The California Department of Motor Vehicles has just issued draft rules covering the public use of self-driving robot cars that incorporate a key safety provision long advocated by Consumer Watchdog, sponsor of this website. The draft regulations require robot cars to have a steering wheel and pedals and be occupied by a licensed driver capable of taking control of the vehicle when necessary.
That ought to be a no brainer, but Google, which is essentially using our public streets as its corporate laboratory with 53 robot cars being tested in California and Texas, is already pushing back. After the draft regulations were announced, Google flack Johnny Luu said the company was “gravely disappointed that California is already writing a ceiling on the potential for fully self-driving to help all of us who live here.”
And, Lt. Gov. Gavin Newsom has also weighed in voicing concern that the “draft regulations may prove too onerous, create road blocks to innovation, and may ultimately drive the development of this promising industry to other states.” He claims to “look forward to intensified dialogue between the state, manufactures, and the public to improve the regulations.”
The fact is the draft rules are already pretty good. Google and Newsom can count on this: Consumer Watchdog will play an active role in ensuring that the final regulations actually do protect the public. Google may be in overdrive in its rush to develop robot cars, but the DMV is admirably serving as traffic cop and proposed reasonable limits to protect public safety. In fact the department has struck an the right balance between protecting safety and encouraging innovation.
In addition to the key requirement of a licensed driver capable of taking over the robot car to avert a catastrophe, the draft regulations require a third-party testing organization to conduct tests to provide an independent performance verification of the vehicle. That is in addition to the manufacturer being required to certify the robot car meets safety and performance standards.
The DMV draft rules also limit deployment of an approved robot car to three years and will require manufacturers to report monthly on the performance, safety, and usage of autonomous vehicles. The robot cars could not be sold, but could be leased.
The draft regulations also address important privacy and cybersecurity protections. Manufacturers must disclose to the operator if information is collected, other than the information needed to safely operate the vehicle. Manufacturers will be required to obtain approval to collect this additional information. Autonomous vehicles will be equipped with self-diagnostic capabilities that detect and respond to cyber-attacks or other unauthorized intrusions, alert the operator, and allow for an operator override.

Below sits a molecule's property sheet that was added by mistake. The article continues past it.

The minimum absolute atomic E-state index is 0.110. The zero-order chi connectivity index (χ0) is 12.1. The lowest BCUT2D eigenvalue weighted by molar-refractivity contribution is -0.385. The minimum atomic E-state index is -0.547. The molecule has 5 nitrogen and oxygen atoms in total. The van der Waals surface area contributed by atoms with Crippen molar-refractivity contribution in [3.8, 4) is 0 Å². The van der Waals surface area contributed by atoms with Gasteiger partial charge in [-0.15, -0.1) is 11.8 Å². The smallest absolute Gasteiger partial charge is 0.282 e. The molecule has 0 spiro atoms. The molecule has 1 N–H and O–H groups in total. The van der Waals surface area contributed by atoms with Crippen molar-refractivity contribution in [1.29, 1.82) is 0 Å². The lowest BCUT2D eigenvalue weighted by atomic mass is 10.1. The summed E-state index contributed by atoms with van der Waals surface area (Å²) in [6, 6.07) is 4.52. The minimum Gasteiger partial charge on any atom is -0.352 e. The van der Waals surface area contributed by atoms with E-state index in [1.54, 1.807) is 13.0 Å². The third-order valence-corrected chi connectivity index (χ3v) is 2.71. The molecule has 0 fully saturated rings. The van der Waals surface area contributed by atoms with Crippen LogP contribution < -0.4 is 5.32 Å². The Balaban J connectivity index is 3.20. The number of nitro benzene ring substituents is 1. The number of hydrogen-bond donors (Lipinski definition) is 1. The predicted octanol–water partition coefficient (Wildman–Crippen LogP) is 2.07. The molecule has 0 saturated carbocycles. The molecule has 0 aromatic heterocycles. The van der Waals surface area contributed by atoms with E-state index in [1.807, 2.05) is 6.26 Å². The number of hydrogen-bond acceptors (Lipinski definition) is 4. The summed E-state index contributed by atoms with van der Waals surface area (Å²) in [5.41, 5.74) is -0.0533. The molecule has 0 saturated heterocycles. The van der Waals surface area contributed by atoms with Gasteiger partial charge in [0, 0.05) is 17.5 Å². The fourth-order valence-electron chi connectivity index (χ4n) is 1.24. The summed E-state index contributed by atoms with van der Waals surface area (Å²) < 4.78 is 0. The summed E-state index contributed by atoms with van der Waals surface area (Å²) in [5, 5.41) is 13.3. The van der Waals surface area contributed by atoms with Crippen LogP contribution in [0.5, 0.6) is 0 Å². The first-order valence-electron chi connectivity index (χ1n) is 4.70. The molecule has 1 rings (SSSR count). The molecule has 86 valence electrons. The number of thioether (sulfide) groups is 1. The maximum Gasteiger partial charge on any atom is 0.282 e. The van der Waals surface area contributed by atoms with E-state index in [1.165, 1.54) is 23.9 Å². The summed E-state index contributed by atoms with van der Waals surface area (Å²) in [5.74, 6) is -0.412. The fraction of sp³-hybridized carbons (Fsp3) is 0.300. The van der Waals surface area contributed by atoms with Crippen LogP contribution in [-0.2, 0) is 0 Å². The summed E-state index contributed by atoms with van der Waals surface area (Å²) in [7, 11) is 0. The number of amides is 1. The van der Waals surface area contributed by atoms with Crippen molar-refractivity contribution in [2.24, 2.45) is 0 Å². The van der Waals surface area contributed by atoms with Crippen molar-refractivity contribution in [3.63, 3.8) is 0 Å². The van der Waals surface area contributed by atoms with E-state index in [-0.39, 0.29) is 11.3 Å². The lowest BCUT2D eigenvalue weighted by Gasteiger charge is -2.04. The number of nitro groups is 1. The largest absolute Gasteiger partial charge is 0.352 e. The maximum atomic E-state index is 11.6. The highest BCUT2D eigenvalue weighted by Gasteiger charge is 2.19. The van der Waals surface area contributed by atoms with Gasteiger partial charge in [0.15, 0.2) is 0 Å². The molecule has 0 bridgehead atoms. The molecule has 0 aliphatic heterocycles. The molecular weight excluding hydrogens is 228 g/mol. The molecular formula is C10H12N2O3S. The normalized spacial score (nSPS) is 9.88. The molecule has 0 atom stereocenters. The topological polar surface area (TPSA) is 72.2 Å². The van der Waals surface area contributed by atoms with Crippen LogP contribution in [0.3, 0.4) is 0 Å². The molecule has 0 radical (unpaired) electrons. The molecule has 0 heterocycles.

Good privacy regulations are essential. Robot car technology should be about getting you from point A to B, not about collecting data on everything you did along the way for the company to use however it wants. Back in June at Google’s annual shareholders meeting I asked Google executives if they would pledge to use the data their robot cars gather only to navigate the vehicles. David Drummond, Senior Vice President and Chief Legal Officer refused.
While draft regulation’s privacy requirement is a good start, it should go farther. The rule should make clear that the manufacturer cannot require an operator to consent to gathering data not needed to navigate the car in order to use the car.
Currently the DMV has regulations in effect that cover testing robot cars. Eleven companies have been approved to test robot cars on California’s highways. They are Volkswagen Group of America, Mercedes Benz, Google, Delphi Automotive, Tesla Motors, Bosch, Nissan, Cruise Automation, BMW, Honda and Ford. Ford just announced it would begin testing a self-driving car in California starting in January.
In issuing the draft rules Director Jean Shiomoto, says, “We want to get public input on these draft regulations before we initiate the formal regulatory rule making process.”
To accomplish that goal the DMV plans to hold two public workshops early next year to discuss the draft regulations on Jan. 28 in Sacramento and on Feb. 2 in Los Angeles. After the workshops DMV will propose formal regulations probably in late spring. With public hearings and the required approval process, the final regulations aren’t expected to take affect for at least a year.
Importantly, the proposed regulations settle a nagging question: If the self-driving robot car breaks the law, who gets the ticket? Under the rules it would be the licensed human driver behind the steering wheel capable of taking control when the robot technology fails.